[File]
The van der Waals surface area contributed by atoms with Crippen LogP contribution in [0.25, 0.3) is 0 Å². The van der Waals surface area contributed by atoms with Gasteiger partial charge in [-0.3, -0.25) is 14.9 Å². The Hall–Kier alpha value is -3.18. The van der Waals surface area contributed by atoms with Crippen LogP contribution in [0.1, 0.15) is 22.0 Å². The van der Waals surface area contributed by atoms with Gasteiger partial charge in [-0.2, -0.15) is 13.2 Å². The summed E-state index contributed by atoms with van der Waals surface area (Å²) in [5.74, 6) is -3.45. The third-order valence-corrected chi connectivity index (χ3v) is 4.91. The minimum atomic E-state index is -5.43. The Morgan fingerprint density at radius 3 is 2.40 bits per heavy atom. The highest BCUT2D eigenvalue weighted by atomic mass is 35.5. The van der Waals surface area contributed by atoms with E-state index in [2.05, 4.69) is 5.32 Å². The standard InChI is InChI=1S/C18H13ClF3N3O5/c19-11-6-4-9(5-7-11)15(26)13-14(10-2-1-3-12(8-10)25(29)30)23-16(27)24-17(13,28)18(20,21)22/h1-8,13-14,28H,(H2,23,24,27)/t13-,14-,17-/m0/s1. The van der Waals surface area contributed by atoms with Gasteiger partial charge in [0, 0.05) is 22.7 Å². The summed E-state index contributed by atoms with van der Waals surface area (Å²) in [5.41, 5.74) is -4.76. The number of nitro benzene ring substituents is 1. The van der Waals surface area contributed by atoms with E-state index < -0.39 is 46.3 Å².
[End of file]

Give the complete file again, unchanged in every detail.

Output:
The van der Waals surface area contributed by atoms with Crippen LogP contribution in [0.25, 0.3) is 0 Å². The van der Waals surface area contributed by atoms with Gasteiger partial charge in [-0.3, -0.25) is 14.9 Å². The Hall–Kier alpha value is -3.18. The van der Waals surface area contributed by atoms with Crippen LogP contribution in [0.1, 0.15) is 22.0 Å². The van der Waals surface area contributed by atoms with Gasteiger partial charge in [-0.2, -0.15) is 13.2 Å². The summed E-state index contributed by atoms with van der Waals surface area (Å²) in [5.74, 6) is -3.45. The third-order valence-corrected chi connectivity index (χ3v) is 4.91. The minimum atomic E-state index is -5.43. The Morgan fingerprint density at radius 3 is 2.40 bits per heavy atom. The highest BCUT2D eigenvalue weighted by atomic mass is 35.5. The van der Waals surface area contributed by atoms with E-state index in [2.05, 4.69) is 5.32 Å². The standard InChI is InChI=1S/C18H13ClF3N3O5/c19-11-6-4-9(5-7-11)15(26)13-14(10-2-1-3-12(8-10)25(29)30)23-16(27)24-17(13,28)18(20,21)22/h1-8,13-14,28H,(H2,23,24,27)/t13-,14-,17-/m0/s1. The van der Waals surface area contributed by atoms with Gasteiger partial charge in [0, 0.05) is 22.7 Å². The summed E-state index contributed by atoms with van der Waals surface area (Å²) in [5.41, 5.74) is -4.76. The number of nitro benzene ring substituents is 1. The van der Waals surface area contributed by atoms with E-state index < -0.39 is 46.3 Å².